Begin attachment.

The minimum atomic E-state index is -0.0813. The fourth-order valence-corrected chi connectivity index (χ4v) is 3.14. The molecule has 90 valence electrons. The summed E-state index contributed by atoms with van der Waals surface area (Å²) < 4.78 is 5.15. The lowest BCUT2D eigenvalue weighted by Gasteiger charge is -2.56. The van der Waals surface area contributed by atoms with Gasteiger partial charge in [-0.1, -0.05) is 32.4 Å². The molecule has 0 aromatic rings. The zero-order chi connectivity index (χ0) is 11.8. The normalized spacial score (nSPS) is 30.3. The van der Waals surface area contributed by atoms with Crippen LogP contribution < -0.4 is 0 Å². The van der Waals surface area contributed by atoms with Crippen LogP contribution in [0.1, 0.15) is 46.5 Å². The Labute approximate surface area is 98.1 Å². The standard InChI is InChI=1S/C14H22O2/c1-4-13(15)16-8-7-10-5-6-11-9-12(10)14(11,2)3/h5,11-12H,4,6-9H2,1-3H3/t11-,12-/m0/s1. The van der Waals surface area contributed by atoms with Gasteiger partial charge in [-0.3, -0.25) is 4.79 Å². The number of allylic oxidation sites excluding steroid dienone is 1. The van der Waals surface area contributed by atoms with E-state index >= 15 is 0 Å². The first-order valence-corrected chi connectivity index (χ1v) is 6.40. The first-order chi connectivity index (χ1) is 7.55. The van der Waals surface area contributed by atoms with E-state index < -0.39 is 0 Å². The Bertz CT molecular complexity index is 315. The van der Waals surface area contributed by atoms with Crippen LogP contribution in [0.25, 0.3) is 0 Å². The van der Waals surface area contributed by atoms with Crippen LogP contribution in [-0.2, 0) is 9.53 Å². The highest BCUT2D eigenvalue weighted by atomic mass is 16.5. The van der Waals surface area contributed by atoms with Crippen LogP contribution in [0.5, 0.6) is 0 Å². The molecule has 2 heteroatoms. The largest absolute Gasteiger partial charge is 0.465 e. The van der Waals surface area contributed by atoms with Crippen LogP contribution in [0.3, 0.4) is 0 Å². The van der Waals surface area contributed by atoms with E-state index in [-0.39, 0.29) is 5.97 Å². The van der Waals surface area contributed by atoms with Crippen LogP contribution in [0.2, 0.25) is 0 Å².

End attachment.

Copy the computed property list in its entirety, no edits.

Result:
The minimum atomic E-state index is -0.0813. The fourth-order valence-corrected chi connectivity index (χ4v) is 3.14. The molecule has 90 valence electrons. The summed E-state index contributed by atoms with van der Waals surface area (Å²) < 4.78 is 5.15. The lowest BCUT2D eigenvalue weighted by Gasteiger charge is -2.56. The van der Waals surface area contributed by atoms with Gasteiger partial charge in [-0.1, -0.05) is 32.4 Å². The molecule has 0 aromatic rings. The zero-order chi connectivity index (χ0) is 11.8. The normalized spacial score (nSPS) is 30.3. The van der Waals surface area contributed by atoms with Crippen LogP contribution < -0.4 is 0 Å². The van der Waals surface area contributed by atoms with Crippen LogP contribution in [0.1, 0.15) is 46.5 Å². The Labute approximate surface area is 98.1 Å². The standard InChI is InChI=1S/C14H22O2/c1-4-13(15)16-8-7-10-5-6-11-9-12(10)14(11,2)3/h5,11-12H,4,6-9H2,1-3H3/t11-,12-/m0/s1. The van der Waals surface area contributed by atoms with Gasteiger partial charge in [-0.3, -0.25) is 4.79 Å². The number of allylic oxidation sites excluding steroid dienone is 1. The van der Waals surface area contributed by atoms with E-state index >= 15 is 0 Å². The first-order valence-corrected chi connectivity index (χ1v) is 6.40. The first-order chi connectivity index (χ1) is 7.55. The van der Waals surface area contributed by atoms with E-state index < -0.39 is 0 Å². The Bertz CT molecular complexity index is 315. The van der Waals surface area contributed by atoms with Crippen LogP contribution in [0.25, 0.3) is 0 Å². The van der Waals surface area contributed by atoms with Crippen LogP contribution in [-0.2, 0) is 9.53 Å². The highest BCUT2D eigenvalue weighted by atomic mass is 16.5. The van der Waals surface area contributed by atoms with Crippen LogP contribution in [0.5, 0.6) is 0 Å². The molecule has 2 heteroatoms. The largest absolute Gasteiger partial charge is 0.465 e. The van der Waals surface area contributed by atoms with Crippen LogP contribution in [0.3, 0.4) is 0 Å². The van der Waals surface area contributed by atoms with E-state index in [-0.39, 0.29) is 5.97 Å². The van der Waals surface area contributed by atoms with Crippen LogP contribution in [0.2, 0.25) is 0 Å².